The Kromme Horne has it all: an abundance of light, vastness, serenity and spectacular panoramas. If you enter this curved pier at the village of Wierum, you will find yourself surrounded by hollows, salt marshes and plates, accompanied by the infinite light. At the end, like a ship on the horizon, you will spot a sculpture. Go on board and wander through the halls, whose windows will lead you to destinations unknown…
A curved 550-metre pier will run along the dike near the village of Wierum in the future. Visitors can walk across the pier, which runs mostly along the old pier and protects it from further decline. As they walk above the water and the slurry and along three panoramic views and dwellings, they experience the beauty of this unique landscape. The sculpture appears like a mirage, a ship with the bow turned toward the north: this is where the light is caught in a room – a room which provides protection from the wind and the sun and which entices you to linger or walk out onto the mud flats.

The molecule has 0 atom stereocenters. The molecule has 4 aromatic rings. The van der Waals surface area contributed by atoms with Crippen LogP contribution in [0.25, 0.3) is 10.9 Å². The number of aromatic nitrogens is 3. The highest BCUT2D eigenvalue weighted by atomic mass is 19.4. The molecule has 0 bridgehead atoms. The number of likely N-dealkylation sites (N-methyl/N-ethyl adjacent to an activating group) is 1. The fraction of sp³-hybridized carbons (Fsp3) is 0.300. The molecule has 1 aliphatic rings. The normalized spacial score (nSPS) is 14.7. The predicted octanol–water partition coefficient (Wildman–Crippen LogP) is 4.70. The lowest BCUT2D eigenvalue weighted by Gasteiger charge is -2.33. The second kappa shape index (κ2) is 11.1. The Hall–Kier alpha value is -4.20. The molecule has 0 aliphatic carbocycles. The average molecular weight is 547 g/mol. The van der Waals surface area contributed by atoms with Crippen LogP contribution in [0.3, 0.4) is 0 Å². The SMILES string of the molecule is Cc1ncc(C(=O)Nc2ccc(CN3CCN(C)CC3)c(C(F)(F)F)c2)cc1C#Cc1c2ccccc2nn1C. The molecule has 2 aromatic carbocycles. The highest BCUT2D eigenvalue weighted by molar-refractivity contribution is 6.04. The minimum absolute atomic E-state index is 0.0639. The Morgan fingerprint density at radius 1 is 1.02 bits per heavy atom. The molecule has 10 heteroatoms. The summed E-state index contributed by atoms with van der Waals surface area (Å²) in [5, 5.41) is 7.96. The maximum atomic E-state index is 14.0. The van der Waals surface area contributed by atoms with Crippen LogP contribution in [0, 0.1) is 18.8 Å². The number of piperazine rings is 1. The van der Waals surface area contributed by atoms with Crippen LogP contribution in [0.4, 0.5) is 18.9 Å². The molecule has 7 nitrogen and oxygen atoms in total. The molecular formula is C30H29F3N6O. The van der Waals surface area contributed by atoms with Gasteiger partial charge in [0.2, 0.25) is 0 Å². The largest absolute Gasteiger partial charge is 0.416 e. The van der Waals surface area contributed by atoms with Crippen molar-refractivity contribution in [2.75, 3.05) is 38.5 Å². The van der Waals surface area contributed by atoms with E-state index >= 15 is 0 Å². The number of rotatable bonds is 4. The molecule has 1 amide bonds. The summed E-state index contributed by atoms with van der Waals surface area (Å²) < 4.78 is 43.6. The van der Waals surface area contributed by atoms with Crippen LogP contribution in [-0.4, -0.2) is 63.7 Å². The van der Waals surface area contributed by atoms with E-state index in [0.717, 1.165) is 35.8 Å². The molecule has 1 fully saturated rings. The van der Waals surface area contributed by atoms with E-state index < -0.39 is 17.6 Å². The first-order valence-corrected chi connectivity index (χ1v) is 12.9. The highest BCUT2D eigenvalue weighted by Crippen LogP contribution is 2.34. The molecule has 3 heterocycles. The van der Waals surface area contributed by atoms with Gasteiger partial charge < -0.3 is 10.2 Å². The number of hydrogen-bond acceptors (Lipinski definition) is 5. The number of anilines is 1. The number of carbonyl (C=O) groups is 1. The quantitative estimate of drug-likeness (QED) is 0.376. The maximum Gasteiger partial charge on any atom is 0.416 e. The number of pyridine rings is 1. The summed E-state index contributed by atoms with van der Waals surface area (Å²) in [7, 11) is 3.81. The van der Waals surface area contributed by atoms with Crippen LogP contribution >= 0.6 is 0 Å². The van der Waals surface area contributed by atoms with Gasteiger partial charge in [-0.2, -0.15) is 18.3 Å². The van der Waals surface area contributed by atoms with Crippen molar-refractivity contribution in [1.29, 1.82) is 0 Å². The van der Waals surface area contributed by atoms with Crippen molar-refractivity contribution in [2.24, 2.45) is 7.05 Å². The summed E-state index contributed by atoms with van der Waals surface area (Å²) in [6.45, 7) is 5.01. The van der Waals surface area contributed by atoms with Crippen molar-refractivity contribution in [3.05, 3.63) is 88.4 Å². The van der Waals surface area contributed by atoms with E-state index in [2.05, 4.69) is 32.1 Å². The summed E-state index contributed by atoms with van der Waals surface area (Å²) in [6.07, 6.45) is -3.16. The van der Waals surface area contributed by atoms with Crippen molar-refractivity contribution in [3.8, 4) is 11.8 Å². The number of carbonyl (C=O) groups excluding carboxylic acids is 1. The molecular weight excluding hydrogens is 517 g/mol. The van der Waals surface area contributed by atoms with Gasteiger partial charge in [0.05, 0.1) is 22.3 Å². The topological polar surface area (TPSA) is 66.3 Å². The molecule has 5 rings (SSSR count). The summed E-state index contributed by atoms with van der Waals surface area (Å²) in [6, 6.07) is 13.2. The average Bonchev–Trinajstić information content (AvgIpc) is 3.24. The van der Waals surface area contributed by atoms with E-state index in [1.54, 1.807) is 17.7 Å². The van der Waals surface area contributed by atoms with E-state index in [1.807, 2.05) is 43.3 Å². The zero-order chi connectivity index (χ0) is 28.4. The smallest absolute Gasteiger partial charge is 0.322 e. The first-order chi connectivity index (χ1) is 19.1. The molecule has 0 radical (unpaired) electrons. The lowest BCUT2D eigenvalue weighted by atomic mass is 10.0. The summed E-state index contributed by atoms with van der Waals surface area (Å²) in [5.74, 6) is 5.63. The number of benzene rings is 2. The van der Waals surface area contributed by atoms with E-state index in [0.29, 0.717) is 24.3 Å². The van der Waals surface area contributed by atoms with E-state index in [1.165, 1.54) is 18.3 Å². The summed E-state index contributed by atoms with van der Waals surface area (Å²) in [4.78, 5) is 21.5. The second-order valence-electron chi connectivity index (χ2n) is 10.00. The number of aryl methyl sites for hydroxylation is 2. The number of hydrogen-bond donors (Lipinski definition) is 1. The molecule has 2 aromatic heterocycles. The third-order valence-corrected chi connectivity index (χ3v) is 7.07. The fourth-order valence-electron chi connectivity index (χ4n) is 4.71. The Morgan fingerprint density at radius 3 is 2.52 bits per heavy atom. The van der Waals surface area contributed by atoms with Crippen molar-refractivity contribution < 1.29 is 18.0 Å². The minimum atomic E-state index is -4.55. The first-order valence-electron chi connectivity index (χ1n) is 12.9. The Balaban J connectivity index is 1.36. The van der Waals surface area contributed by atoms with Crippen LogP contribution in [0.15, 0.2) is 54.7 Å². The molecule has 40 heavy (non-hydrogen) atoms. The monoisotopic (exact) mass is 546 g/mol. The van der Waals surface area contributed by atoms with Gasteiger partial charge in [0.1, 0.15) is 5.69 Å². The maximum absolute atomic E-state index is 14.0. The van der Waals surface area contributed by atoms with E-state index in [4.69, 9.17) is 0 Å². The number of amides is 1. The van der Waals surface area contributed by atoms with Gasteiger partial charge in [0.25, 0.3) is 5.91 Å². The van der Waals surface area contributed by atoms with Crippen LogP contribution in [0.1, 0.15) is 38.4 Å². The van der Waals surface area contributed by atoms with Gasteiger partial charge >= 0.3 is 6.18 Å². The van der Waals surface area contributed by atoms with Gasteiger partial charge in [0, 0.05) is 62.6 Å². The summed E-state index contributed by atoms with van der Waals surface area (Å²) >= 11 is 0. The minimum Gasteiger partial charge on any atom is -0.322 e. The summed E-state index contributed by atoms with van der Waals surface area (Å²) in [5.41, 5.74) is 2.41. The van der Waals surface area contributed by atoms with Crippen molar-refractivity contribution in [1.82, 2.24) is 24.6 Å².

The Kromme Horne landscape object was created by and for people and in harmony with the natural world. The three ‘roundabouts with exits’ represent the spaces where the tide is caught. The leads to the creation of blowholes which – due to the currents – have had their appearance transformed over the decades. The landscape will be home to salt marshes and rift valleys, with mussel beds to be installed at one and vegetation planted at another, while the presence of the pier will also cause the existing salt marshes to grow again.
In an effort to revitalise their village, several of Wierum’s residents decided in 2016 to explore opportunities for new recreational facilities. Many different ideas were proposed and brainstorming sessions were held, including an exchange of ideas and various drawings. It was clear that a spatial element needed to be added to highlight Wierum’s visual qualities: the salt marshes, the mudflats, the endless dikes, the tranquillity, the tide, the colours, the light, the unique history, and the link to local shipping and hiking routes. The visual artist Ruud Reutelingsperger, a member of the Observatorium artist collective, became involved in the initiative, which ultimately resulted in this project.
Expected realisation date: unknown